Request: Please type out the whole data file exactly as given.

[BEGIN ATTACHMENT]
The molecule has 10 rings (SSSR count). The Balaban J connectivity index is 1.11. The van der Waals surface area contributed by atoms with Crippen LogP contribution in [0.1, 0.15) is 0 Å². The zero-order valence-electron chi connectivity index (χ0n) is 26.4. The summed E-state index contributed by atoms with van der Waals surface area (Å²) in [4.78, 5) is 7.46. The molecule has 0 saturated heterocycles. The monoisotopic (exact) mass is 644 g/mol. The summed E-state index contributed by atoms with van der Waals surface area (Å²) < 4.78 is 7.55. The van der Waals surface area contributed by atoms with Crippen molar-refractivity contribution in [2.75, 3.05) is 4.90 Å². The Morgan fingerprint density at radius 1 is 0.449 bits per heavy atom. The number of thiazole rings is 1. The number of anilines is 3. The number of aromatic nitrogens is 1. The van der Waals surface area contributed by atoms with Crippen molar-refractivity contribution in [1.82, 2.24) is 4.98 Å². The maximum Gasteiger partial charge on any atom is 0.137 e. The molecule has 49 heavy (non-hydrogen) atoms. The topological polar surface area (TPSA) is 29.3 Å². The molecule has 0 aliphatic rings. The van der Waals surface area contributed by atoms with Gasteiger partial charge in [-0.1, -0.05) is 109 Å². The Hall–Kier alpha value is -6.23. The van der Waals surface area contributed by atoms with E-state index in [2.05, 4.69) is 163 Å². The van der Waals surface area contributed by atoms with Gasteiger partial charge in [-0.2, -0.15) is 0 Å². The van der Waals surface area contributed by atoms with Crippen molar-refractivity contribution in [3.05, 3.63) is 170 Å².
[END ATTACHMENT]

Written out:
The molecule has 10 rings (SSSR count). The Balaban J connectivity index is 1.11. The van der Waals surface area contributed by atoms with Crippen LogP contribution in [0.1, 0.15) is 0 Å². The zero-order valence-electron chi connectivity index (χ0n) is 26.4. The summed E-state index contributed by atoms with van der Waals surface area (Å²) in [4.78, 5) is 7.46. The molecule has 0 saturated heterocycles. The monoisotopic (exact) mass is 644 g/mol. The summed E-state index contributed by atoms with van der Waals surface area (Å²) < 4.78 is 7.55. The van der Waals surface area contributed by atoms with Crippen molar-refractivity contribution in [2.75, 3.05) is 4.90 Å². The Morgan fingerprint density at radius 1 is 0.449 bits per heavy atom. The number of thiazole rings is 1. The number of anilines is 3. The number of aromatic nitrogens is 1. The van der Waals surface area contributed by atoms with Crippen molar-refractivity contribution in [1.82, 2.24) is 4.98 Å². The maximum Gasteiger partial charge on any atom is 0.137 e. The molecule has 49 heavy (non-hydrogen) atoms. The topological polar surface area (TPSA) is 29.3 Å². The molecule has 0 aliphatic rings. The van der Waals surface area contributed by atoms with Gasteiger partial charge in [-0.1, -0.05) is 109 Å². The Hall–Kier alpha value is -6.23. The van der Waals surface area contributed by atoms with E-state index in [2.05, 4.69) is 163 Å². The van der Waals surface area contributed by atoms with Gasteiger partial charge in [-0.2, -0.15) is 0 Å². The van der Waals surface area contributed by atoms with Crippen molar-refractivity contribution in [3.05, 3.63) is 170 Å².